The ICJ likened the BBA decision to Oueidat’s coup against the efforts of judicial investigator Tarek Bitar to reopen the investigation into the Beirut Port blast after the case had been frozen for over a year.

Appeals and Objections

Rejecting the BBA amendments, 15 lawyers filed an appeal before the Court of Civil Appeal, which specializes in trade union cases. One of them was Jean Kassir attorney’s Diala Shehadeh.

“The amendments made by the BBA Council are unconstitutional, as they violate the right to express an opinion, which is also a right guaranteed by the Universal Declaration of Human Rights,” Shehadeh told Daraj; 

According to her, the BBA treats lawyers paternalistically by exerting such control over them. It is as if the BBA doubts the lawyers’ legal credentials and qualifications. Hence, they should request prior approval from the BBA President before speaking to the media.

“Instead of imposing prior censorship on all lawyers, it would have been better for the BBA Council to activate the system for holding those who transgress the professional ethics code responsible” Shehadeh said. 

“The lack of accountability is the cause behind the ‘anarchy’ the BBA President spoke about. For instance, we saw lawyer Mohamed Zuaiter, son of former minister Ghazi Zuaiter, insulting the former BBA President Melhem Khalaf, without accountability.”

Since the BBA Council consists of elected members,  representing the country’s political parties, they can profit from partisan protection to avoid being held accountable and easily secure prior approval for media appearances, contrary to independent lawyers. 

Shehadeh emphasized that the amendments touched a nerve even more, as they were made at a time when independent media and human rights activists were working to uncover serious crime and corruption cases. As a result, the amendments can only be understood as an effort to stop such efforts. 

“It’s a matter of duty to defend the rights of lawyers and the interests of society in the dark circumstances it is going through,” said Saghieh who also filed an appeal against the BBA.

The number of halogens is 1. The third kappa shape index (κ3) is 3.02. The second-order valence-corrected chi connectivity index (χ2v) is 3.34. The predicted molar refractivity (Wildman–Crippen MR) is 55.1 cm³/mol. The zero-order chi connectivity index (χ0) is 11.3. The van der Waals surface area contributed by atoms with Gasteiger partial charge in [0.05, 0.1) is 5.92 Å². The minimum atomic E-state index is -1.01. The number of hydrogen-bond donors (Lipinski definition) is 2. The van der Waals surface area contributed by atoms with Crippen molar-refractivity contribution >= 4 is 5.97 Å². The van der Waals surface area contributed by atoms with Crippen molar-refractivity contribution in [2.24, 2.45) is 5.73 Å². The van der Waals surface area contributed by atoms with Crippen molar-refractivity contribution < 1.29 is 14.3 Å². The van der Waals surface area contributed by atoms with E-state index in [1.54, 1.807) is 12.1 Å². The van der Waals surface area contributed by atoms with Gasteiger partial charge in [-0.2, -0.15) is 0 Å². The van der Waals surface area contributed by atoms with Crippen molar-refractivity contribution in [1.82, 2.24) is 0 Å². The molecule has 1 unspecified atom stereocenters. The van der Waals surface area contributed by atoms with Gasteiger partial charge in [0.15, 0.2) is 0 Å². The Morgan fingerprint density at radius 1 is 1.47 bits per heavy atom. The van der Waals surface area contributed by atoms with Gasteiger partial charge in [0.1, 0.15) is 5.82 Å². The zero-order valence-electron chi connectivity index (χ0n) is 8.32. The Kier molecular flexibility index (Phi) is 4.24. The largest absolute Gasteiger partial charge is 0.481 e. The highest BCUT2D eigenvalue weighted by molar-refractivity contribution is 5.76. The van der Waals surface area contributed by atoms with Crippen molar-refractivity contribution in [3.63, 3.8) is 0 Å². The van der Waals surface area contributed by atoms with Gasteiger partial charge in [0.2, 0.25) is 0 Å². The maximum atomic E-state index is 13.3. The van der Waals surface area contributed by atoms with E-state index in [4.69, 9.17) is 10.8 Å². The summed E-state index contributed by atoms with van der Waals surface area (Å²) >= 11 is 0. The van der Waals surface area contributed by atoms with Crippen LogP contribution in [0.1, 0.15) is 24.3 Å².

According to him, the BBA amendments have forgotten or abandoned the role of the lawyer. Instead of punishing those who broke the law, it reduced the fundamental right to freedom to a potential one – one the BBA President is free to grant or deny as he sees fit. 

Blaming the Victim

The amendments were not the only controversy involving the BBA. Recently, BBA president Gaspard found it necessary to take a position on domestic abuse. He questioned survivors’ testimonies at a seminar hosted by the BBA’s Personal Status Modernization Committee, adopting a patriarchal discourse that blames the victim.

“We’ve been informed that the father assaulted his daughter,” claimed Gaspard. “All of this is done with the aim to hurt, and profit from false accusations. The woman can acquire sums she would not have received if she had satisfied herself with presenting the realities of a normal relationship with her husband.”

“What prevents one person from blackmailing the other by claiming she was beaten or subjected to violence in any way?” he asked. 

Worse, Gaspard took this position, as Lebanon witnessed a horrific murder. Zainab Zuaiter was shot dead with ten bullets by her husband in front of her children. 

“We are surprised to see how the head of Beirut Bar Association resorted to generalizing an exceptional case, in which laws are at times abused in dealing with sensitive and dangerous issues, such as domestic abuse,” said lawyer Layal Sakr, Executive director of SEEDS for Legal Initiatives, in an interview with Daraj. “Laws protecting women and other individuals from domestic abuse are essential and shouldn’t be jeopardized in a state where crime and violence rates are continually increasing.”

The Final Battle

Despite the dismal reality sketched above, the journalists who were summoned to appear in court met with widespread support from fellow journalists, legal and human rights activists. 

At the request of the Alternative Press Syndicate several  protest events took place to cease the covert repression of journalists’ opinions. In a statement, the Coalition to Defend Freedom of Expression (CDFE) expressed its concern over the recent developments at the BBA and the summoning of journalists, which it claimed is intended to further restrict media freedom and freedom of speech.

 In addition there is the growing use of anti-defamation laws included in the Penal Code in a manner inconsistent with international practices. 

Caretaker Minister of Information Ziad Makary successfully requested public prosecutor Oueidat to withdraw the summon against Kassir. It shows the importance of public pressure and solidarity campaigns to deter the system. 

From silencing opposition voices to subjugating the judiciary and even imposing a patriarchal logic in dealing with domestic violence: the ruling elite confirms in every possible way that its insanity has reached the pinnacle. 

Instead of acknowledging its failures and working to save the country from the unprecedented collapse, the ruling elite has opted to eliminate the voices exposing those failures and return to an era of tutelage.